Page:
LATE artist’s instruments and artefacts could give us so much insight, writes Roger Cox
In the spring of 2009, I was sent to a leafy corner of rural Hertfordshire to interview the artist Alan Davie at his home and studio. Then on the verge of turning 90 years old, he was considered by Patrick Elliott, senior curator at the Scottish National Gallery of Modern Art, to be “one of the top three or four living Scottish artists”.
I’d long been a fan of his wildly inventive, often dream-like paintings, which seemed to dance to a wild, primitive beat that was all their own, but I was more than a little apprehensive about actually meeting him. How do you even begin to interview somebody who you suspect might be 50 per cent artist, 50 per cent shaman?
As it turned out, I needn’t have worried: Davie was very easy company and we didn’t so much conduct an interview as – well – hang out. In spite of his age, he was still bursting with energy and keen to show me the canvases he was working on in his studio and also the piles of densely patterned biro drawings that seemed to serve as raw material for the paintings.
At one point, in mid-interview, while trying to make a point about the similarities in the ways we perceive sound and colour, he leapt out of his seat, strode over to his grand piano and began to play. We spoke about as much about his love of gliding as we did about his art.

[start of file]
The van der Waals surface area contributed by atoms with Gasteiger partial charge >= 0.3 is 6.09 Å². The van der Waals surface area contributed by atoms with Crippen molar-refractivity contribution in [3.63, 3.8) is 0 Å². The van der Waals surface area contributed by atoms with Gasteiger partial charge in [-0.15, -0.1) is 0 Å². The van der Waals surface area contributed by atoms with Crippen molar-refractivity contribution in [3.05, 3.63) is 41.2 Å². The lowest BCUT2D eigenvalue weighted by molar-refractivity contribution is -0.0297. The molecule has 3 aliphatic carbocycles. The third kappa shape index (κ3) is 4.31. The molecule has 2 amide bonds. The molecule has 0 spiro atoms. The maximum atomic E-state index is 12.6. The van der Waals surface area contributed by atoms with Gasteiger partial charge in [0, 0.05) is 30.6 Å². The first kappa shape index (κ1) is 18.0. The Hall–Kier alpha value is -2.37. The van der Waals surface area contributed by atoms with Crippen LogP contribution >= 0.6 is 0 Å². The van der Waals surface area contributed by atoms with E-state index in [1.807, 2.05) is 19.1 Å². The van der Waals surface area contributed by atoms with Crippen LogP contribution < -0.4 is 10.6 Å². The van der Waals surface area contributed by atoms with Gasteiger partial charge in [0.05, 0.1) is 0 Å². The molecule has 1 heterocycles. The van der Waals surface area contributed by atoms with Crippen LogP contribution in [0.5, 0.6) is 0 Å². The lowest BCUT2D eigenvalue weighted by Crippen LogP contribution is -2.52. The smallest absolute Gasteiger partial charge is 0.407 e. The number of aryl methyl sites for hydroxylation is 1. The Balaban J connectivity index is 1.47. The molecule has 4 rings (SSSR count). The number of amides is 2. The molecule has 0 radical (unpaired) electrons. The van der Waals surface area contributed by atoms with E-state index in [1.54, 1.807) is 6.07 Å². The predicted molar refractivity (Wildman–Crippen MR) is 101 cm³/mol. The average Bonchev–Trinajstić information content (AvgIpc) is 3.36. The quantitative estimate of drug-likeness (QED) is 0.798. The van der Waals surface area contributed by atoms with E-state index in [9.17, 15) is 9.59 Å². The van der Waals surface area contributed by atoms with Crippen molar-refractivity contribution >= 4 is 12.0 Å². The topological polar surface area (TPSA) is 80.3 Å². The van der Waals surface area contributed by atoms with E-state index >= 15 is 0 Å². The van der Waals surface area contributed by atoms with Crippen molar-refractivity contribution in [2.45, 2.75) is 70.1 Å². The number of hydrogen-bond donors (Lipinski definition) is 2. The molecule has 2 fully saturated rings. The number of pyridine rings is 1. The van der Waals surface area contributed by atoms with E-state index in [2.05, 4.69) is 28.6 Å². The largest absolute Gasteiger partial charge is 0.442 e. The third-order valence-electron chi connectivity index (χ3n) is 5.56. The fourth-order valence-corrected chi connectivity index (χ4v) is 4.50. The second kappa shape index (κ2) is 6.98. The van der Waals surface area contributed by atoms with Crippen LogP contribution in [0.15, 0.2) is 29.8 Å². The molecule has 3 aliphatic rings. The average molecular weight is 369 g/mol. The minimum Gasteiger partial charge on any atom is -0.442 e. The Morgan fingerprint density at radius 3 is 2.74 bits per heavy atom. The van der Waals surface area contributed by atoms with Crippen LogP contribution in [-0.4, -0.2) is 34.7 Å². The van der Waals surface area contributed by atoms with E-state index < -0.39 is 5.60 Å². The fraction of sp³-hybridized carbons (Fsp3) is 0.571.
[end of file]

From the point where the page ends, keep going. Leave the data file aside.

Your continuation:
The thing I remember most vividly, though, was going into his sun-drenched kitchen to get a cup of tea and marvelling at his huge collection of tribal art and artefacts – mostly masks and figurines. If Davie was tapping into some kind of primal spiritus mundi in his work, then I have no doubt these objects had a significant role to play.
Davie passed away last year, at the age of 93. A few days ago I received an e-mail from Sworders auctioneers, entitled “Household treasures that inspired giant of Scotland’s post-war art world”.
On 13 October, Sworders will sell off “musical instruments and tribal art” from Davie’s estate. A pair of masks has a guide price of £120-£150; a saxophone is expected to go for £150-£200.
When I contacted the National Galleries last week, a spokesman said they had no plans to purchase any of these items. I hope they find a few quid down the back of the sofa before the 13th, though, because even a small sampling of these objects would provide a fascinating insight into the mysterious places from which one of our greatest artists drew his inspiration.